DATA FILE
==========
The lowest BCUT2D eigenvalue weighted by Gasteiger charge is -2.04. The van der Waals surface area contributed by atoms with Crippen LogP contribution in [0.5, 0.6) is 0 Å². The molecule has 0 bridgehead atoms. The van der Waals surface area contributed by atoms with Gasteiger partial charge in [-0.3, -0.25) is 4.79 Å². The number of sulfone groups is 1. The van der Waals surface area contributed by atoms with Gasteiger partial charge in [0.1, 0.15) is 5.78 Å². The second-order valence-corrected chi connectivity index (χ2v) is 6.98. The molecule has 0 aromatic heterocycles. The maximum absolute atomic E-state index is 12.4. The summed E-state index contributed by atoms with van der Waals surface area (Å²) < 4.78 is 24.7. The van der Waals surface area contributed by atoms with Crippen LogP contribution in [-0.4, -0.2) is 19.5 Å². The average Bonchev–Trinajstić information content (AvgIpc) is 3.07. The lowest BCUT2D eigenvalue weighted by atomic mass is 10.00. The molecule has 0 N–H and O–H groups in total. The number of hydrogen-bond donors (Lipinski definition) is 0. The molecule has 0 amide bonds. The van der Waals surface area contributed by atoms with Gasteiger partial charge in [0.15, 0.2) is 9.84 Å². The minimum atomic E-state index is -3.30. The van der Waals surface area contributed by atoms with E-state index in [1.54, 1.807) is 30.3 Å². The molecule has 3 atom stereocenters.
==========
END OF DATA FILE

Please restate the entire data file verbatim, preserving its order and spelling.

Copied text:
The lowest BCUT2D eigenvalue weighted by Gasteiger charge is -2.04. The van der Waals surface area contributed by atoms with Crippen LogP contribution in [0.5, 0.6) is 0 Å². The molecule has 0 bridgehead atoms. The van der Waals surface area contributed by atoms with Gasteiger partial charge in [-0.3, -0.25) is 4.79 Å². The number of sulfone groups is 1. The van der Waals surface area contributed by atoms with Gasteiger partial charge in [0.1, 0.15) is 5.78 Å². The second-order valence-corrected chi connectivity index (χ2v) is 6.98. The molecule has 0 aromatic heterocycles. The maximum absolute atomic E-state index is 12.4. The summed E-state index contributed by atoms with van der Waals surface area (Å²) < 4.78 is 24.7. The van der Waals surface area contributed by atoms with Crippen LogP contribution in [-0.4, -0.2) is 19.5 Å². The average Bonchev–Trinajstić information content (AvgIpc) is 3.07. The lowest BCUT2D eigenvalue weighted by atomic mass is 10.00. The molecule has 0 N–H and O–H groups in total. The number of hydrogen-bond donors (Lipinski definition) is 0. The molecule has 0 amide bonds. The van der Waals surface area contributed by atoms with Gasteiger partial charge in [0.15, 0.2) is 9.84 Å². The minimum atomic E-state index is -3.30. The van der Waals surface area contributed by atoms with E-state index in [1.54, 1.807) is 30.3 Å². The molecule has 3 atom stereocenters.